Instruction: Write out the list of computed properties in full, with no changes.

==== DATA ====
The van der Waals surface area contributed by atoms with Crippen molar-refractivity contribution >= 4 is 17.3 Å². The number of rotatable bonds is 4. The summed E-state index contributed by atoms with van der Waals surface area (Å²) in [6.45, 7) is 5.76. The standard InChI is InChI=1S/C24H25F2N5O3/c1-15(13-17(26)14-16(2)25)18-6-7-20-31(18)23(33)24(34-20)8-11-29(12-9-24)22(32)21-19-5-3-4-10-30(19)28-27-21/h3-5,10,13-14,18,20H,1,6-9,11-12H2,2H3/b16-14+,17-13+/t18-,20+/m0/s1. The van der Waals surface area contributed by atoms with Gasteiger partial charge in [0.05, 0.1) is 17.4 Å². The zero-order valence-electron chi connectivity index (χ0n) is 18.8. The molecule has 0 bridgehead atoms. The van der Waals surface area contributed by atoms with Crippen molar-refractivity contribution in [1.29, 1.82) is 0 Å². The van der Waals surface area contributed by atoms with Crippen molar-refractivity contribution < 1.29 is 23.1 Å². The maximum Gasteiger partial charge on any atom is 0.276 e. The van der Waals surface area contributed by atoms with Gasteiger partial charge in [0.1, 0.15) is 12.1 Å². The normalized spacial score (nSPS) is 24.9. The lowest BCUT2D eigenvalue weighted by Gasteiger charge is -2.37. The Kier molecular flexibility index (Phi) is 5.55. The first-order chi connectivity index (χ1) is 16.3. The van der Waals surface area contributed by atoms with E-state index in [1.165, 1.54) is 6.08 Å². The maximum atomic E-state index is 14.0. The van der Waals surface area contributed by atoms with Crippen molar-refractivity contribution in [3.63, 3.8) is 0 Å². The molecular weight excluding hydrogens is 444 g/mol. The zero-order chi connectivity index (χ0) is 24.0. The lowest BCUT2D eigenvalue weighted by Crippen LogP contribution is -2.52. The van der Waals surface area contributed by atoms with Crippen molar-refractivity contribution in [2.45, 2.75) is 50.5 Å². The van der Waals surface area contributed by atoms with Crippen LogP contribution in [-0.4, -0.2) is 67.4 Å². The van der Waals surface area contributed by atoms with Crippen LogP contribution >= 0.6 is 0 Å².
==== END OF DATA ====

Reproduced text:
The van der Waals surface area contributed by atoms with Crippen molar-refractivity contribution >= 4 is 17.3 Å². The number of rotatable bonds is 4. The summed E-state index contributed by atoms with van der Waals surface area (Å²) in [6.45, 7) is 5.76. The standard InChI is InChI=1S/C24H25F2N5O3/c1-15(13-17(26)14-16(2)25)18-6-7-20-31(18)23(33)24(34-20)8-11-29(12-9-24)22(32)21-19-5-3-4-10-30(19)28-27-21/h3-5,10,13-14,18,20H,1,6-9,11-12H2,2H3/b16-14+,17-13+/t18-,20+/m0/s1. The van der Waals surface area contributed by atoms with Gasteiger partial charge in [0.05, 0.1) is 17.4 Å². The zero-order valence-electron chi connectivity index (χ0n) is 18.8. The molecule has 0 bridgehead atoms. The van der Waals surface area contributed by atoms with Crippen molar-refractivity contribution in [1.29, 1.82) is 0 Å². The van der Waals surface area contributed by atoms with Crippen molar-refractivity contribution < 1.29 is 23.1 Å². The maximum Gasteiger partial charge on any atom is 0.276 e. The van der Waals surface area contributed by atoms with Gasteiger partial charge in [0.1, 0.15) is 12.1 Å². The normalized spacial score (nSPS) is 24.9. The lowest BCUT2D eigenvalue weighted by Gasteiger charge is -2.37. The Kier molecular flexibility index (Phi) is 5.55. The first-order chi connectivity index (χ1) is 16.3. The van der Waals surface area contributed by atoms with E-state index in [1.165, 1.54) is 6.08 Å². The maximum atomic E-state index is 14.0. The van der Waals surface area contributed by atoms with Crippen molar-refractivity contribution in [3.63, 3.8) is 0 Å². The molecular weight excluding hydrogens is 444 g/mol. The zero-order chi connectivity index (χ0) is 24.0. The lowest BCUT2D eigenvalue weighted by Crippen LogP contribution is -2.52. The van der Waals surface area contributed by atoms with Crippen molar-refractivity contribution in [2.45, 2.75) is 50.5 Å². The van der Waals surface area contributed by atoms with Crippen LogP contribution in [-0.4, -0.2) is 67.4 Å². The van der Waals surface area contributed by atoms with Crippen LogP contribution >= 0.6 is 0 Å².